President Donald Trump offered Tuesday that he'd "love" to see the federal government shut down again if congressional Democrats do not agree to his terms on immigration policy, among other things, various news outlets have reported.
"If we don't change the legislation, get rid of these loopholes where killers come into our country and continue to kill. if we don't change it, let's have a shutdown".
The McCain-Coons legislation, like its counterpart in the House, tackles a problem that the president himself has said he wants to resolve.
Trump said we wanted a "bill of love".
The shutdown ended on January 22 when the Senate approved a temporary spending bill to fund the government through February 8. And if we don't get them changed, this isn't politics, this isn't Republican and Democrat, this is common sense. "And it's worth it for our country".
Democrats are not taking that approach this time around.
Kelly's remarks drew criticism from lawmakers and advocates for immigrant rights who countered that the DACA population is hard-working and that the Trump administration is attempting to demonize immigrants.More news: Activist That Snatched Confederate Flag From White Protester Dies From Gun Wound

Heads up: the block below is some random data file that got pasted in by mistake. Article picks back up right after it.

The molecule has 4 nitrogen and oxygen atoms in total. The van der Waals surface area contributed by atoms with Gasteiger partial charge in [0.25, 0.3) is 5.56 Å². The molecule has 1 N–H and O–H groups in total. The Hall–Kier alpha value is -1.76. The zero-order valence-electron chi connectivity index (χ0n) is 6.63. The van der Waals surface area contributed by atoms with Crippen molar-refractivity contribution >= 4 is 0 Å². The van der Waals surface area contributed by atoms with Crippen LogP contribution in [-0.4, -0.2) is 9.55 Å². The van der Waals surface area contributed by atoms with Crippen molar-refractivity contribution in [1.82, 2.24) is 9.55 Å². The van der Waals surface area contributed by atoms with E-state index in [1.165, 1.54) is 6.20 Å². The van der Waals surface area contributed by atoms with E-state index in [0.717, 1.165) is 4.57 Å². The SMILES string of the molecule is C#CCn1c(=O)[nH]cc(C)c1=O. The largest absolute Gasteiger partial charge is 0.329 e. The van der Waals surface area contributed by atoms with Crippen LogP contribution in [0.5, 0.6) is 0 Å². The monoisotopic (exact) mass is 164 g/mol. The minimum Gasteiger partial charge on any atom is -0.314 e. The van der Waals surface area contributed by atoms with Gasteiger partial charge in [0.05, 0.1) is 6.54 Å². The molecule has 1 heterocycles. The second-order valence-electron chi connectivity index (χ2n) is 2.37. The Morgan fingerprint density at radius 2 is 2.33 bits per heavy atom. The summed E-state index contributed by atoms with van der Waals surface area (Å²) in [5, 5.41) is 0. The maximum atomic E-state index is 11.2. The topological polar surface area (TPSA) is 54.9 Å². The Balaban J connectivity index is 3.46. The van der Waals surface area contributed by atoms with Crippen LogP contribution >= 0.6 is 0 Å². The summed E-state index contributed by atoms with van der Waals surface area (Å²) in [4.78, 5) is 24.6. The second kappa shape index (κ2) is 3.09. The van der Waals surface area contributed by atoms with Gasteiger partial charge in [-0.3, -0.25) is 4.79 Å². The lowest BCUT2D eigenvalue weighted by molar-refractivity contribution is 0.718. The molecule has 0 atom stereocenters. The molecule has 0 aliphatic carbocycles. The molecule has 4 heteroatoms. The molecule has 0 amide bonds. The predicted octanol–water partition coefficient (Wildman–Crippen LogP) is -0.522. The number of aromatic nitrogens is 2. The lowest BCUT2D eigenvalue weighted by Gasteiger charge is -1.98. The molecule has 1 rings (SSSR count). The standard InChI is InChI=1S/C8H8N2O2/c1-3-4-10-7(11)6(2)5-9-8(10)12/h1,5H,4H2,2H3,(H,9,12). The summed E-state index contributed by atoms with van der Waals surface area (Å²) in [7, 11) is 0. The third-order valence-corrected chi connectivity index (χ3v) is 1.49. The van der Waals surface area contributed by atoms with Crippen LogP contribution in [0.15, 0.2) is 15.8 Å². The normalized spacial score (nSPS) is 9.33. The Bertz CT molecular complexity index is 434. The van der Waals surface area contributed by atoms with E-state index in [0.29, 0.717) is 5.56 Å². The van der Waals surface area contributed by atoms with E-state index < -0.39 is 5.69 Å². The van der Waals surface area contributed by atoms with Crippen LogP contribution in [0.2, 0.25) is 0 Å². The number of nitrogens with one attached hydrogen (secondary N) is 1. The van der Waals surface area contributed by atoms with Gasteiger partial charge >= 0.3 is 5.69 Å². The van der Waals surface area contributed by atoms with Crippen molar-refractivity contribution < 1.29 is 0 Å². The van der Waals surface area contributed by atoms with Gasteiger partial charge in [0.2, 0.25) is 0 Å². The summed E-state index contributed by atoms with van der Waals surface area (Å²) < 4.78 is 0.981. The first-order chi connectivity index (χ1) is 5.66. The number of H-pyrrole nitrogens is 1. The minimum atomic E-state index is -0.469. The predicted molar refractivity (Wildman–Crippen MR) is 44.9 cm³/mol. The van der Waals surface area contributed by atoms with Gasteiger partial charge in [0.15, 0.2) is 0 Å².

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Kelly also said that he did not expect President TrumpDonald John TrumpTillerson: Russia already looking to interfere in 2018 midterms Dems pick up deep-red legislative seat in Missouri Speier on Trump's desire for military parade: "We have a Napoleon in the making" MORE to extend a March 5 deadline that he gave Congress to take legislative action on DACA, which he rescinded in September.
It's now up to the Senate to prevent another shutdown.
The Senate's top Republican and Democrat signaled a deal was imminent that would raise both defense and non-defense spending maximum levels for the next two years, beyond the limits imposed by a 2011 law, clearing the way for lawmakers to swiftly pass a temporary spending bill before the government runs out of money at midnight Thursday.
The third-ranking House Republican, Representative Steve Scalise, said negotiations over the debt ceiling were being coupled with the Senate budget talks.
Guzman spoke out against the end of DACA during a rally held in Shakopee's Huber Park in the wake of President Trump's decision.
The only thing that seems to be set in stone is the March 5 DACA deadline. GOP leaders leaving a Monday evening meeting said Senate debate would likely begin next week.
But Trump's plan also comes with several restrictions, including strict cuts to what he calls "chain migration", otherwise known as family reunification - an immigration process established by the Immigration and Nationality Act of 1965 that has allowed US citizens and those with permanent residency to petition to legally bring their closest relatives.